Editorial: Label changes good for shoppers

Published Mar 1, 2014 at 12:01AM

You won’t find them next week, but sometime in the next few years you’re likely to see new nutrition labels on many of the foods you buy at the grocery store. Overall, the changes the federal Food and Drug Administration propose add up to more useful information for shoppers.

The FDA released its proposed new labels Thursday. The agency will receive public comments on the proposals for 90 days and could spend as much as a year tinkering with them based on the comments it receives.

After the changes are final, the food manufacturing industry will have two years to move to the new labels. The FDA estimates it will cost manufacturers about $2 billion to make the switch. That cost will be split among most of the roughly 30,000 food manufacturers in the U.S.

There are things to like about the proposed new labels.

Chief among them, the FDA has adjusted portion sizes to more closely reflect today’s reality. Currently, as one example, a pint of ice cream is considered four servings, each one a half-cup big. In reality, Americans are far more likely to split a pint between two people, consuming double the calories per serving the current label includes.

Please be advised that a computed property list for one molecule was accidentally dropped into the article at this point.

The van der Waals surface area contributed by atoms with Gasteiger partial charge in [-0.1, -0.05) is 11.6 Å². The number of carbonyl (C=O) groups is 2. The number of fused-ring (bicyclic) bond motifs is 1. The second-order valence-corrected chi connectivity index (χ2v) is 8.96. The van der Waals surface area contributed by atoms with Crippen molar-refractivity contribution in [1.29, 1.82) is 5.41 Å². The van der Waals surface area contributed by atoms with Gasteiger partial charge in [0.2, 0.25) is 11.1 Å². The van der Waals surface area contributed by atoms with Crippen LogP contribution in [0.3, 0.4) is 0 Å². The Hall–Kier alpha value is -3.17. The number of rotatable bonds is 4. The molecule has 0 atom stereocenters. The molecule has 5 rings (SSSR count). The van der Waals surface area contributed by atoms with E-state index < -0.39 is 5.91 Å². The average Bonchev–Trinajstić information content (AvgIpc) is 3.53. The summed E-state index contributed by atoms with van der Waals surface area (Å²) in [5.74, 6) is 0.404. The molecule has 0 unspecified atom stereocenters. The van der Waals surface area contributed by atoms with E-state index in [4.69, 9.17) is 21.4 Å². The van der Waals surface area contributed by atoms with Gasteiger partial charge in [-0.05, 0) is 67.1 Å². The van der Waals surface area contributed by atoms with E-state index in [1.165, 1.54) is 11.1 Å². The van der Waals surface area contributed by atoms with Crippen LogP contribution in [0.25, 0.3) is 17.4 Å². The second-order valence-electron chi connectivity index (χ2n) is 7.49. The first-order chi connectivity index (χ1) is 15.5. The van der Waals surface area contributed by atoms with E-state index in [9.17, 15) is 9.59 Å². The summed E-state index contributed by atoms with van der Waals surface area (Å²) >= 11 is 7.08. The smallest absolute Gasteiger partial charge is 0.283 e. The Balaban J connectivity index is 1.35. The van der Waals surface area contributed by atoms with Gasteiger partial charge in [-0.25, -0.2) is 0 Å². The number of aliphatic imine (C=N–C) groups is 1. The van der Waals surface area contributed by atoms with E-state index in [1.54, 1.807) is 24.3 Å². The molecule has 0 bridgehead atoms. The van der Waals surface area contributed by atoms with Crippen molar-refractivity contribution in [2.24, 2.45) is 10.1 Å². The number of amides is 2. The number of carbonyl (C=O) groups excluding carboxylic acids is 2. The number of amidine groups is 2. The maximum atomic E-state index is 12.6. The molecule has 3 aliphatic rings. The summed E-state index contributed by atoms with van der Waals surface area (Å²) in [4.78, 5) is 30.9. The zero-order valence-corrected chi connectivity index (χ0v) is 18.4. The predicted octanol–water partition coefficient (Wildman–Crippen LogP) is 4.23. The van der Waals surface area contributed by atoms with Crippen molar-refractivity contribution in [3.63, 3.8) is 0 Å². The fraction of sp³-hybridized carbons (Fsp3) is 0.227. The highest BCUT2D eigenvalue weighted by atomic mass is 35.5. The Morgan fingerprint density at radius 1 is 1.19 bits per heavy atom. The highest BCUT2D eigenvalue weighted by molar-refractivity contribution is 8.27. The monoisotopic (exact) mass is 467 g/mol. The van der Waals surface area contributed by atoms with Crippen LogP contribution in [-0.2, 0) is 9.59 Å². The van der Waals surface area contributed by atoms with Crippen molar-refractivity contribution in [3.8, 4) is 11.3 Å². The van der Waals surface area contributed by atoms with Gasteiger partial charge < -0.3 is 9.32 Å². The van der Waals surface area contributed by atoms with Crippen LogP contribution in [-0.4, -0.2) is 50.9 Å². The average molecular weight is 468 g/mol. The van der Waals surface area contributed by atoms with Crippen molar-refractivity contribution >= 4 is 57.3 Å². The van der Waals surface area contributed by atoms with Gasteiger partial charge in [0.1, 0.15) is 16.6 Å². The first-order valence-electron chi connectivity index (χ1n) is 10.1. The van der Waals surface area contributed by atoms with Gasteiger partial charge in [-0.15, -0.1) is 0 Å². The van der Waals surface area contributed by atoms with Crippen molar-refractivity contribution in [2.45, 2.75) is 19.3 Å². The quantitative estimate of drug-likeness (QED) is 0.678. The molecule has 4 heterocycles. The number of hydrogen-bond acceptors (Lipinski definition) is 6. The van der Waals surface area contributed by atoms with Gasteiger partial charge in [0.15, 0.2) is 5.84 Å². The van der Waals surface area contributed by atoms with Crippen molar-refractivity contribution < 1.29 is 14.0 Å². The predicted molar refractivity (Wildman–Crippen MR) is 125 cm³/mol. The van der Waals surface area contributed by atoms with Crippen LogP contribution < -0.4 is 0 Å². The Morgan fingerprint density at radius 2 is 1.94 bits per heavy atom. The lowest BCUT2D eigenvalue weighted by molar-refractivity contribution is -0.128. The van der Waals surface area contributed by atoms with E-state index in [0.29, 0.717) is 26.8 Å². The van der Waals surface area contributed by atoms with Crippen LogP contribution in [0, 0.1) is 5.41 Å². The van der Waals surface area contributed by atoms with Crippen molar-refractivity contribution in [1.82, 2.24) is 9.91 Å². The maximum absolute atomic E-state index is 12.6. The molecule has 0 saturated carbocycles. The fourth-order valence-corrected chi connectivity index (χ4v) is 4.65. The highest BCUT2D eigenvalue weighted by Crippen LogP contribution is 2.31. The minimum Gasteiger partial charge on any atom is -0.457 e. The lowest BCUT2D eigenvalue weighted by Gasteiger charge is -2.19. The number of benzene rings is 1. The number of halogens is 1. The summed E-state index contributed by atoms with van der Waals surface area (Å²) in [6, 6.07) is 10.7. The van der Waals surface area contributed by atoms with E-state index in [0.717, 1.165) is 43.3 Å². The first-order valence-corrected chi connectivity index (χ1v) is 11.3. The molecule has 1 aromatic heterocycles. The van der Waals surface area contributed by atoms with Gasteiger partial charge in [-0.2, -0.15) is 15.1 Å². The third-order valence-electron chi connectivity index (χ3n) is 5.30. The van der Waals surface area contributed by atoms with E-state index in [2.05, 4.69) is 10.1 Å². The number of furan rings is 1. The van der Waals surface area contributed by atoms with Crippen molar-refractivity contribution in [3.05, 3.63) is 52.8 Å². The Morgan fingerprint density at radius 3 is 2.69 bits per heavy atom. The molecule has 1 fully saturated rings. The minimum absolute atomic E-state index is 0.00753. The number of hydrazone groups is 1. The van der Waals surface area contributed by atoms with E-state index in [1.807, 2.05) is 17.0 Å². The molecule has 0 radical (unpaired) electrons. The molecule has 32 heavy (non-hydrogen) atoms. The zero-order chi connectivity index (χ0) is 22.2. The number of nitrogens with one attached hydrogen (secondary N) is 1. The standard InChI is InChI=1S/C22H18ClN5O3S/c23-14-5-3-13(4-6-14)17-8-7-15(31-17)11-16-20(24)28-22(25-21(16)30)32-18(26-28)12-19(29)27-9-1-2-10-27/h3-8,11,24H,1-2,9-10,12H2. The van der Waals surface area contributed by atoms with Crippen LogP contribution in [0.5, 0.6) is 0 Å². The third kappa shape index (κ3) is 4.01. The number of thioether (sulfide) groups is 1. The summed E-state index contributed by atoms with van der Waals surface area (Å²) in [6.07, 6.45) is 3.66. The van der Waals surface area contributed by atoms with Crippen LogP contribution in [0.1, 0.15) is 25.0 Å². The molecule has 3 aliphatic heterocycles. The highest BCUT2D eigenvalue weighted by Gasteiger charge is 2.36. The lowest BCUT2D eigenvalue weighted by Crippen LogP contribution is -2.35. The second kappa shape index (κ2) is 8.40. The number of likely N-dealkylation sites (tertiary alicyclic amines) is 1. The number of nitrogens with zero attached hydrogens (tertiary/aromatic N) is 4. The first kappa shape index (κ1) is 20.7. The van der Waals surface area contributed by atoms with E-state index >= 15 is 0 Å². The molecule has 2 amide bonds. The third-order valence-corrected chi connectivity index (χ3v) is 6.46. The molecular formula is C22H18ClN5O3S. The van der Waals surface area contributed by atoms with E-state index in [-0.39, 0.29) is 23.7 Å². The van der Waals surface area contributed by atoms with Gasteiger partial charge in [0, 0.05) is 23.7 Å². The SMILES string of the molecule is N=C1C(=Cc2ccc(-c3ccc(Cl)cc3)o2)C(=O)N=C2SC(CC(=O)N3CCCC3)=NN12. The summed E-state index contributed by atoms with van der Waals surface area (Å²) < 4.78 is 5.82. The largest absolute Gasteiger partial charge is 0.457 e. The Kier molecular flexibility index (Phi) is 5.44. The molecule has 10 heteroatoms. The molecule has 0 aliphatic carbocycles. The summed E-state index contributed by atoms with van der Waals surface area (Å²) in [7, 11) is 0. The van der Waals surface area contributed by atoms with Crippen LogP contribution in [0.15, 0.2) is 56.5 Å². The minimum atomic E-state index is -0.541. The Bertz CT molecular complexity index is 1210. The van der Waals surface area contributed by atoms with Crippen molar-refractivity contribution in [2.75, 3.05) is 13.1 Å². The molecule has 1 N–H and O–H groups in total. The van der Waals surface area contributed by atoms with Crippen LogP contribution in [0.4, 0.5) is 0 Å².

Too, total calories per serving will be easier to find, for the agency proposes putting them in large black type. It also will eliminate the “calories from fat” information, though grams of fat will be listed. There are, by the way, 9 calories in every gram of fat, 4 each in grams of carbohydrates and proteins.

Less useful is the information about “added sugar,” as opposed to sugar that occurs naturally in a food. Sugar is sugar once it’s swallowed, and the body does not distinguish among the types of sugar a person eats. We’d rather see percentages of whole grains on products that include flour and the like, though overall that’s a small point.

It will take years, of course, to decide if more realistic food labels have had an impact on American eating habits. Meanwhile, the more than half of shoppers in this country who use them will have available better information than they get today. That cannot be bad.